The Problem Stated
The problem of why God allows evil to exist is a major hurdle to developing faith in God in the first place. Even after we come to faith, Satan will use this problem to try to trip us during difficult periods in our lives. Years ago, I read a brief but well-reasoned book by Thomas Warren entitled Have Atheists Proved There Is No God? Through the years, I have not found a better book on the subject from the standpoint logic. Eventually I wrote a lesson arranging the basic arguments of that book into sermon form. The material in this chapter is adapted from that sermon, first presented many years ago.
As we consider this issue, keep two things in mind: (1) No matter how much explanation may be given, the ultimate issue will always be faith in the face of all storms of life. (2) While logic and reasoning cannot remove the necessary hurdles which faith must cross, many unnecessary hurdles can be taken away by practical explanations. Failure to remove those in the latter category would be a serious mistake.
Without question, one of the most challenging hindrances to believing in and trusting God hinges on the question of why he allows bad things to happen to good people, as we often phrase it. The average person would pose his question something like this: “Why does God allow disease, starvation, natural calamities, and such atrocities as war, murder, rape and the abuse of children?” The agnostic would frame his concerns more in this manner: “If God wills evil, he is not good. If God does not will evil, but it occurs anyway, then he is not all-powerful. Therefore, since evil exists, God must be deficient either in goodness or in power.” The atheist would state his case even more strongly: “A good, all-powerful Being would eliminate evil completely. But, evil exists. Therefore, God does not exist!”
Definition of Key Terms
Before we proceed, a definition of basic terms is needed. The definitions of good and evil are vital. The only true evil is what is called “sin” in the Bible, for it violates our relationship with God and with our fellowman. Conversely, the only true good is biblical “righteousness,” depicting something which is always good, and which promotes our relationship with God and others. What we might call “instrumental evil” is something which leads men toward the ultimate wrong (sin). The things in this category can be either stumbling blocks or stepping stones, but they are not inherently evil. What we might call “instrumental good” is that which leads one toward the intrinsic good.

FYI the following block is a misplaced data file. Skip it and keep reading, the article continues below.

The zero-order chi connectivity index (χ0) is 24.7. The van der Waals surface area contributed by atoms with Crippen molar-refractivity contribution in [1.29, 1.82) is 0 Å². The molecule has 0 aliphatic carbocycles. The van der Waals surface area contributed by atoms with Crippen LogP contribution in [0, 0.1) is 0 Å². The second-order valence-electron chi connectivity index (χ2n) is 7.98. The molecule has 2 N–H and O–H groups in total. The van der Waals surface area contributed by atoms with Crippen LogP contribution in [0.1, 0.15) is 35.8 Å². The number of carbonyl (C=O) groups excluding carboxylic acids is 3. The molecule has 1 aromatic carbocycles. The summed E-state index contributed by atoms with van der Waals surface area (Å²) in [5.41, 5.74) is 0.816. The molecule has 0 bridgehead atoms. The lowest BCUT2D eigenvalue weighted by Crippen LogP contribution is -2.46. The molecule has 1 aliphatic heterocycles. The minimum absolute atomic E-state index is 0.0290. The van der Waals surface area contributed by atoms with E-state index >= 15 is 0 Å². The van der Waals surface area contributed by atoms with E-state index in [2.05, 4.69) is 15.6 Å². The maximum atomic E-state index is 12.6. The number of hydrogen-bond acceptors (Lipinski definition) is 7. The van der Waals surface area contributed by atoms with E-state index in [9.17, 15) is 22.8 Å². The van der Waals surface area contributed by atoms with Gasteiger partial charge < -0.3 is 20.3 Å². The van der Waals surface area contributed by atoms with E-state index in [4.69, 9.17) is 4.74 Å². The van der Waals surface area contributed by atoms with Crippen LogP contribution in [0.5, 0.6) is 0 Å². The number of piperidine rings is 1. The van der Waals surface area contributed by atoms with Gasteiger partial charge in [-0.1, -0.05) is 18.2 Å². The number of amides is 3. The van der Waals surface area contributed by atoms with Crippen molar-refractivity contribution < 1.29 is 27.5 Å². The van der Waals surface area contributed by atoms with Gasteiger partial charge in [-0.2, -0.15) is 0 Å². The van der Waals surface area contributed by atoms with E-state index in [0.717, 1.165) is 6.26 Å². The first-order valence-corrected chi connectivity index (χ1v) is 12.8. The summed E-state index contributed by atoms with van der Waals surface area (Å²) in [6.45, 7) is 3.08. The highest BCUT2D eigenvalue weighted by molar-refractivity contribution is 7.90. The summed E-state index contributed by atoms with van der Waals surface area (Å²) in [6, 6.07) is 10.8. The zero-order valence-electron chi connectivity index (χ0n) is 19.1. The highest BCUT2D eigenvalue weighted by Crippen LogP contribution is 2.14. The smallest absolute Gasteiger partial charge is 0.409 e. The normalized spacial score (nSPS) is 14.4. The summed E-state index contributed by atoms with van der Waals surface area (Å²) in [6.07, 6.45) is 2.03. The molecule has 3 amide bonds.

Thus, the same incident could be instrumentally good or bad, depending on how someone viewed it and responded to it. Sickness would be a good example of something that could be a blessing or a curse. A health problem might cause one to curse God or turn to God, depending on the heart of the person with the problem. Actually, pain itself is not necessarily evil. It may be only the symptom of a health problem, motivating a person to get needed attention, or it may be the necessary result of having obtained life-saving surgery.
The definition of some attributes of God are necessary to our understanding of the problem of good and evil. When we say God is “omniscient”( all-knowing), we are saying he knows all that is possible to know. For example, he foreknew that man would sin and would need redemption. Therefore, he created a world with that in mind, a world suitable for the spiritual development of man. Our present world was never intended to be a permanent paradise—that is reserved for heaven!